By Yiannis Doukas
Translated from the Greek by Joshua Barley
By the evidence of my senses
I am now standing on the Acropolis,
But I cannot believe it.
Sigmund Freud, A Disturbance of Memory on the Acropolis (tr. James Strachey)
Partly it was put on her, in part
she asked for it herself – this hat;
I was the same. Now I don’t want
its heaviness; and yet there’s no reward,
I know, in taking it off. So both of us,
then, wear this rock upon our heads,
this steep and heavy thing, which sends
for centuries its voice to me, draws
me into combat; pushes me away,
as she – goddess – conceals her eyes,
then turns to meet the lens – a tease
for centuries, bringing me to bay
but even if she throws me from the castle
we’re in this urn together ever after
The hazy light of autumn was falling down on us
As, silently, we marched – heading into battle?
Marble-white, precipitous as rocks and brittle
Exiles in the wastes of a highway all but lost
And you, too, worshiped here the original Antigone’s
Lament, you barefoot on the grass and on the earth
Still dying, you sing the swan-song that you’ve sung from birth
You’re paying for the tourists now – their static frieze
Playmobil on a wingless Nike’s knees, bent
On columns that seem nothing more than infants’ Lego
Our mind – broken fragments of ancient ruins – our Ego –
You photograph them, laugh. Do you belong? You don’t!
Here where we’re encircled by many centuries’ smogs
Look – Patission opens like a vein, spills blood,
An arthritic girl, forty Novembers old
And the city, from below, watches us and nods*
*Patission Avenue, officially called 28 October Avenue, is the site of the National Archaeological Museum, as well as the Athens Polytechnic, where a bloody and generation-marking student uprising occurred in November 1973.
The Catalogue of Ships
Orchómenos and Léfktra, Livadeiá
Aráchova, Chaerónea and Thebes
Oinófyta and Dístomo. Motif:
Forty fine young men with angel wings
Oedipus, SS and blackened snow
Antigone is dancing in the window
(Plataea, Tanágra) She doesn’t seem
To figure what Boeotia really means
At sea the islands are closed up
And, black-robed, the blind old maids
Sort out the hours and the threads
Pouring cider or silence by the cup
Who is it? You’ll ask; she’ll say, Who else?
Talos will run along the shore for aeons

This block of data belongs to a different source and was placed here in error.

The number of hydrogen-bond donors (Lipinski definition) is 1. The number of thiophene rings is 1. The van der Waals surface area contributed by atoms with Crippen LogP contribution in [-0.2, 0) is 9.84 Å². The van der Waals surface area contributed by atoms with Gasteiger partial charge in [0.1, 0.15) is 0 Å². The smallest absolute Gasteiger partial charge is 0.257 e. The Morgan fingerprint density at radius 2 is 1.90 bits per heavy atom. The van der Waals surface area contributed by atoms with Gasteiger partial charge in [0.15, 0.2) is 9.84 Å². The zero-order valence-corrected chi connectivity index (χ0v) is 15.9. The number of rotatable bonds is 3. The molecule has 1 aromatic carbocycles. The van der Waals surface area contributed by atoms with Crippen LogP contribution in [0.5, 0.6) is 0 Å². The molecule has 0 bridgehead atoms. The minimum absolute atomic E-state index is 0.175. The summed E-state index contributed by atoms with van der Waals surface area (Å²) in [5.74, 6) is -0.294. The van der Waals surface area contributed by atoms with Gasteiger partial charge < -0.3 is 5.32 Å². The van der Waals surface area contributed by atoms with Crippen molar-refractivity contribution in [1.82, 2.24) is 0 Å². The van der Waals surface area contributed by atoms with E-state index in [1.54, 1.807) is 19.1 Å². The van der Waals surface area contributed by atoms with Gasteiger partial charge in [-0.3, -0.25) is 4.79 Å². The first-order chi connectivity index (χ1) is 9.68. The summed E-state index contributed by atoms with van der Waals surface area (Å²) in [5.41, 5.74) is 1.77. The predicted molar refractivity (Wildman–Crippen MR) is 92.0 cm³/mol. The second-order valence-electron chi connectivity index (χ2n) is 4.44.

Voices in the market, mingling and breaking
Like footprints, at the harbour where you’re taken
Another April Fool’s Day will arrive
We’ll make it all the way to San Serriffe.
Tonight cut up the world, a little piece
For everyone. Let’s go then to the cave
And hide; between the wooden beams of time
The lights are flickering. Bring out the dice
And let’s play at writing and at fantasy
Each in our own, internal, geography†
† In some philological traditions, the Catalogue of Ships is known simply as Boeotia, being the region that Homer mentions first in book 2 of the Iliad. The Boeotian places mentioned in the first stanza of the poem refer to episodes of wars throughout Greek history (and myth) up to the present day. San Serriffe was a fictional island invented as an April Fool’s Day hoax in The Guardian, 1977.
Yiannis Doukas (Athens, 1981) studied philology at the National and Kapodistrian University and Digital Humanities at King’s College London. For the past few years, he lived in Galway, Ireland, working towards a Ph.D. on intertextuality in late antique epic and methods for its digital representation.
He has published the books: Ο κόσμος όπως ήρθα και τον βρήκα (The World as I Came and Found it, short stories, Kedros, 2001), Στα μέσα σύνορα (Inner Borders, poetry, Polis, 2011, Diavazo journal Debut Poetry Collection Award) and Το σύνδρομο Σταντάλ (The Stendhal Syndrome, poetry, Polis, 2013, G. Athanas Award of the Academy of Athens). Some of his poems have been included in anthologies and translated into English, French, German, Serbian, Dutch and Polish.
His next poetry book, titled η θήβα μέμφις, is forthcoming next fall from Polis Editions.
Migraines originally published in Greek in Το σύνδρομο Σταντάλ, POLIS editions, 2013. Playmobil and The Catalogue of Ships originally published in Greek in Στα μέσα σύνορα, POLIS editions, 2011.
Read more of Yiannis Doukas’s poetry in Pericles at Play here
Amenophis I and Ahmose-Nofretiri
Egyptian, 18th Dynasty
3072, Freud Museum London
Toppled Αθηνά φέρουσα την Ακρόπολη borrowed from here